Animals cannot speak, they are entirely reliant on human beings to protect them, care for them and to behave in compassionate and responsible ways. The volume of complaints is an indication of major social problems which will not go away.
If the politicians who ignore this issue were forced to spend a week in an animal shelter, they would have to deal with the consequences of their ignorance and refusal to take action.


Please take the time to contact your local State MP or Member of the Upper House and let them know that the Government must take steps urgently to fund inspectors and give Council Rangers powers to act under the anti cruelty legislation.


A woman in New Zealand couldn’t believe her eyes when a seal pup wandering around her town made himself at home in her living room on Sunday night.

The baby fur seal had been hopping around town all day when he eventually came in through the cat flap of Annette Swoffer’s home for a well-earned kip.
Making himself at home, he bedded down on her sofa in the Bay of Plenty having tired himself out.
The seal had lolloped all the way up from the waterfront, through a residential area, up a slip road, up a driveway, under a gate and in through the cat flap of Swoffer’s house.
She was in her office when she heard some commotion downstairs. She saw the pup’s huge brown eyes staring back at her as it hopped around among her cats and her dog in the kitchen.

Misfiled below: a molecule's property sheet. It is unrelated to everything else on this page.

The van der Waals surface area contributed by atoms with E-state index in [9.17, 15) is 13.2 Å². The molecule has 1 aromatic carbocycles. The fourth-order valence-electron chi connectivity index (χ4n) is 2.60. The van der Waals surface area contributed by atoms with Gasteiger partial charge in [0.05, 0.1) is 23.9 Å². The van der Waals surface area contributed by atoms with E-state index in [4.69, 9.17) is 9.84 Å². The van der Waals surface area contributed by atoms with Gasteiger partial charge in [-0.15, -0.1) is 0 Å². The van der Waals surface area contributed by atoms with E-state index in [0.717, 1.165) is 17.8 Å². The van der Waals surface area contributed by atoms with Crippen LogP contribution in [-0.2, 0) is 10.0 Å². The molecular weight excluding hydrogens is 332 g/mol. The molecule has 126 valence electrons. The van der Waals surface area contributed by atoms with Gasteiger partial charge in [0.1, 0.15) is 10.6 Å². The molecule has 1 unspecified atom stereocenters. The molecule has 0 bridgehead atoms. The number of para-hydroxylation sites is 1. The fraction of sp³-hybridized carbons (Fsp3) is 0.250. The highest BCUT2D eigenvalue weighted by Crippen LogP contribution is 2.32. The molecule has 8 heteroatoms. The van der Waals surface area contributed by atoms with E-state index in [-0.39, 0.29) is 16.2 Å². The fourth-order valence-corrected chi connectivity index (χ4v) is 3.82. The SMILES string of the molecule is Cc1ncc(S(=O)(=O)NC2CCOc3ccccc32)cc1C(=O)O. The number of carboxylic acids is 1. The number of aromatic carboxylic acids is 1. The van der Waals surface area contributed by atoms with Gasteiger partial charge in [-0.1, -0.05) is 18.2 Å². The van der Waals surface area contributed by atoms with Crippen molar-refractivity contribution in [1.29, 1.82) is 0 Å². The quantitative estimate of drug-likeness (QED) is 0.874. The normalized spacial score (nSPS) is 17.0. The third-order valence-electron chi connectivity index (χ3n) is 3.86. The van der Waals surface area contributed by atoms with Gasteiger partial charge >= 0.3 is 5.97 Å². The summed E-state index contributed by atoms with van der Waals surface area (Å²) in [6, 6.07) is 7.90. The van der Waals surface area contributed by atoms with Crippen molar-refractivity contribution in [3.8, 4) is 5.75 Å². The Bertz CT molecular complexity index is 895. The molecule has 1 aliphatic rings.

The excitable young pup moved past her to find a cosy spot on the sofa.
Swoffer rang the local Department of Conservation to come and collect him. It turned out that they were already looking for him, as an officer had spent the day trailing around town trying to capture him.
The Department of Conservation was called out again on Tuesday, as it seems that the same pup was spotted making his way up another residential street. He probably had a certain sofa in mind.


AFA loved this story which appeared in a British newspaper not long ago.  Apparently switching to digital television is likely to have transformed your dog’s relationship to TV.

So much so that the average British pooch now watches 50 minutes of television a day, with one in 10 watching at least two hours according to recent research.
The faster digital images apparently allow them to see TV the same way we do.
As a result of the changes, dog owners across the UK are reporting that many pets have become television addicts. Soaps were very popular but noisy game shows were shunned.


In 2012, AFA will be working on major issues doing what we do best. Helping other grass roots and community organisations with good research, legal help, funding when possible.
The charity continues to compile in depth scientific submissions for community organisations to use. Our Co-ordinator will be submitting articles to the international media in an effort to raise the profile of the Great Barrier Reef marine issues.
A lot of travel will be on the agenda as well since there is no substitute for face to face meetings and witnessing the disaster zones first hand.
Your help makes all our work possible.
For the Animals,
Sue Arnold & Friends